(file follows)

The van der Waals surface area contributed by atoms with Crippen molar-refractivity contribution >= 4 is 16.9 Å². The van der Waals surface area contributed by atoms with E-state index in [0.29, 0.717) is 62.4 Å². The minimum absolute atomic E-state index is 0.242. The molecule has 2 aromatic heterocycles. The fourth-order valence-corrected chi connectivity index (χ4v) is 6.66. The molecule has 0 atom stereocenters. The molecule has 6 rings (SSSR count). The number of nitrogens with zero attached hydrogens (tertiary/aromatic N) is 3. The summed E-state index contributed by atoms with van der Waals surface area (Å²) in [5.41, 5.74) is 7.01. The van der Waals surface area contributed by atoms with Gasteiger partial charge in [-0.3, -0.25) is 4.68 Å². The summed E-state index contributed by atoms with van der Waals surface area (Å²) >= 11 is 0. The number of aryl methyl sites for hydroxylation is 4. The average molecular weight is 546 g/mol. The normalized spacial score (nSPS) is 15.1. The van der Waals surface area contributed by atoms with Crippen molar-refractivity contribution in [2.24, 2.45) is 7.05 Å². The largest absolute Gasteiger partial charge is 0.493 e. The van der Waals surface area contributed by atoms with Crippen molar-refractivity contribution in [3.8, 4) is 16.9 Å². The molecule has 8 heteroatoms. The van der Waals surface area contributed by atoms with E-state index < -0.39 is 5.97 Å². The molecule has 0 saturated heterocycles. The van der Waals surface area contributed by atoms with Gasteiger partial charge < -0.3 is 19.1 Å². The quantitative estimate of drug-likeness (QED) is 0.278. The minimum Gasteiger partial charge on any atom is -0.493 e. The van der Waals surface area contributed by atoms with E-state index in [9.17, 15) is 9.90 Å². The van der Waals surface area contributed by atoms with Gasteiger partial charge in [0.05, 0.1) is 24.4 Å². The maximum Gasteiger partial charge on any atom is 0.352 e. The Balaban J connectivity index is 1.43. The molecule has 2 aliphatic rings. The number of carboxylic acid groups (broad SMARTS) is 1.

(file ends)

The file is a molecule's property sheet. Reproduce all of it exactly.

The van der Waals surface area contributed by atoms with Crippen molar-refractivity contribution >= 4 is 16.9 Å². The van der Waals surface area contributed by atoms with E-state index in [0.29, 0.717) is 62.4 Å². The minimum absolute atomic E-state index is 0.242. The molecule has 2 aromatic heterocycles. The fourth-order valence-corrected chi connectivity index (χ4v) is 6.66. The molecule has 0 atom stereocenters. The molecule has 6 rings (SSSR count). The number of nitrogens with zero attached hydrogens (tertiary/aromatic N) is 3. The summed E-state index contributed by atoms with van der Waals surface area (Å²) in [5.41, 5.74) is 7.01. The van der Waals surface area contributed by atoms with Gasteiger partial charge in [-0.3, -0.25) is 4.68 Å². The summed E-state index contributed by atoms with van der Waals surface area (Å²) >= 11 is 0. The number of aryl methyl sites for hydroxylation is 4. The average molecular weight is 546 g/mol. The normalized spacial score (nSPS) is 15.1. The van der Waals surface area contributed by atoms with Crippen molar-refractivity contribution in [2.24, 2.45) is 7.05 Å². The largest absolute Gasteiger partial charge is 0.493 e. The van der Waals surface area contributed by atoms with Crippen molar-refractivity contribution in [3.8, 4) is 16.9 Å². The molecule has 8 heteroatoms. The van der Waals surface area contributed by atoms with E-state index < -0.39 is 5.97 Å². The molecule has 0 saturated heterocycles. The van der Waals surface area contributed by atoms with Gasteiger partial charge < -0.3 is 19.1 Å². The quantitative estimate of drug-likeness (QED) is 0.278. The minimum Gasteiger partial charge on any atom is -0.493 e. The van der Waals surface area contributed by atoms with E-state index in [9.17, 15) is 9.90 Å². The van der Waals surface area contributed by atoms with Gasteiger partial charge in [0.05, 0.1) is 24.4 Å². The maximum Gasteiger partial charge on any atom is 0.352 e. The Balaban J connectivity index is 1.43. The molecule has 2 aliphatic rings. The number of carboxylic acid groups (broad SMARTS) is 1.